The the practice. Stuart and Sundeen (1995),

The aim of this essay is to understand the
language barriers and miscommunication that may occur in a healthcare setting between
patients and healthcare practitioners, especially where at least one of the
speakers is using a second (weaker) language.


The world we live in requires effective
communication in order to continue developing, and for any form of
communication to be effective, it is important that a clear and mutual
understanding between both parties is achieved.  This is why language
becomes an important factor, as if one individual is unable to speak the
particular language in question or the listener is unable to understand the
language, then communication, let alone effective communication, cannot take

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It is critical that healthcare
professionals understand that the key to good holistic care is communication,
particularly since patients require information and reassurance regarding their
care.  Communication is something we do every day, it is the process of receiving
and sending messages between multiple people.  It is not just talking to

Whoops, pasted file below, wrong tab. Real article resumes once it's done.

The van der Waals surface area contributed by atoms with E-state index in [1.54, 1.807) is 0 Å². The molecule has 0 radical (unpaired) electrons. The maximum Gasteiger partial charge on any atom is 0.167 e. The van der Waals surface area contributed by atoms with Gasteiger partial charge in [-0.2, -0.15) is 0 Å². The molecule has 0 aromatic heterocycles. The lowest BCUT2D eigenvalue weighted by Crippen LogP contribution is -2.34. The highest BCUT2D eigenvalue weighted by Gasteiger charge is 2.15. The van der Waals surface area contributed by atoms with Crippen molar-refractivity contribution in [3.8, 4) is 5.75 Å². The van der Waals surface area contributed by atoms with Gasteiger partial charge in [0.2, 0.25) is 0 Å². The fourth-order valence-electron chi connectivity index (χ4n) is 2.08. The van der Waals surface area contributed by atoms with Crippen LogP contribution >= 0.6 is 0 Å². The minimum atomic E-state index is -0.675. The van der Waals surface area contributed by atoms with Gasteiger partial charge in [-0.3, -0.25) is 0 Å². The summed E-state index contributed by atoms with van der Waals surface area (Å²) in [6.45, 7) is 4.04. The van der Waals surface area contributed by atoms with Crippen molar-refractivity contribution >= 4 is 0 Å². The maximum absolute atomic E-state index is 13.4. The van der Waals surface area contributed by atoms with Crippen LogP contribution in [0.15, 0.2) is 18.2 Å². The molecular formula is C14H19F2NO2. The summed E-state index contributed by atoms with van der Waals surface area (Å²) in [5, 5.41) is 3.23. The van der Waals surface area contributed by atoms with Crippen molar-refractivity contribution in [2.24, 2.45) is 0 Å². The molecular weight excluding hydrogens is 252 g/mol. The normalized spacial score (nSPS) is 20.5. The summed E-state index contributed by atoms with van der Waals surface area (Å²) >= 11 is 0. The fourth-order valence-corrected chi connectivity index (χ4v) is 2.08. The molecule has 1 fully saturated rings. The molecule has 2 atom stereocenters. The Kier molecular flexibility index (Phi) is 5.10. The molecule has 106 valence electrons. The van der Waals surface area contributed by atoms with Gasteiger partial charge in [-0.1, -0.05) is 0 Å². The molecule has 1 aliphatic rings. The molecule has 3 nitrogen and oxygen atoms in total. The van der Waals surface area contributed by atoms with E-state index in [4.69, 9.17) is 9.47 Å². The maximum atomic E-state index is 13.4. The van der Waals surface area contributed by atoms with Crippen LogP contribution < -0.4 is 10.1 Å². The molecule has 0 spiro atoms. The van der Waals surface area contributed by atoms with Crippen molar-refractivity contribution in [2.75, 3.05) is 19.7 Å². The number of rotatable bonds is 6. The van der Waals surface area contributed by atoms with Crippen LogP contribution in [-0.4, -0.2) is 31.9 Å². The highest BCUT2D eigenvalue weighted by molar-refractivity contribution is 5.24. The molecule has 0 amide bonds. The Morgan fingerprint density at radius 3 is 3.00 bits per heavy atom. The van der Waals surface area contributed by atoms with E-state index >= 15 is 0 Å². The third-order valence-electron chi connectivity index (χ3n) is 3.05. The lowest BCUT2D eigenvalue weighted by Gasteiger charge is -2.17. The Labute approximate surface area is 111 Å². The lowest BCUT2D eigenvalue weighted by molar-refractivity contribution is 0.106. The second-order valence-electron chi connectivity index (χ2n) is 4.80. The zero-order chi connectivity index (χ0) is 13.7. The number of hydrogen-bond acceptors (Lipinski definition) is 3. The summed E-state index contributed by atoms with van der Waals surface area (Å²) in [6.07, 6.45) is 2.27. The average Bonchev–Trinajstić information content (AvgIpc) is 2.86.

each other that defines communication, but it is how we respond to each other
in many different ways (Langs,1983). 

There are many varied examples of
communication such as reading, singing, talking, writing and body
language.  In order for communication to be effective, it first needs to
be established as well as maintained. In terms of a healthcare setting, this
can be done during the assessment stage when a patient arrives at the practice.

Stuart and Sundeen (1995), state that communication can create barriers, and
this is the case as it is argued that communication barriers can prevent
effective and appropriate care being provided to patients. Additionally, Stuart
and Sundeen also debate that communication may aid in the development of a
therapeutic relationship.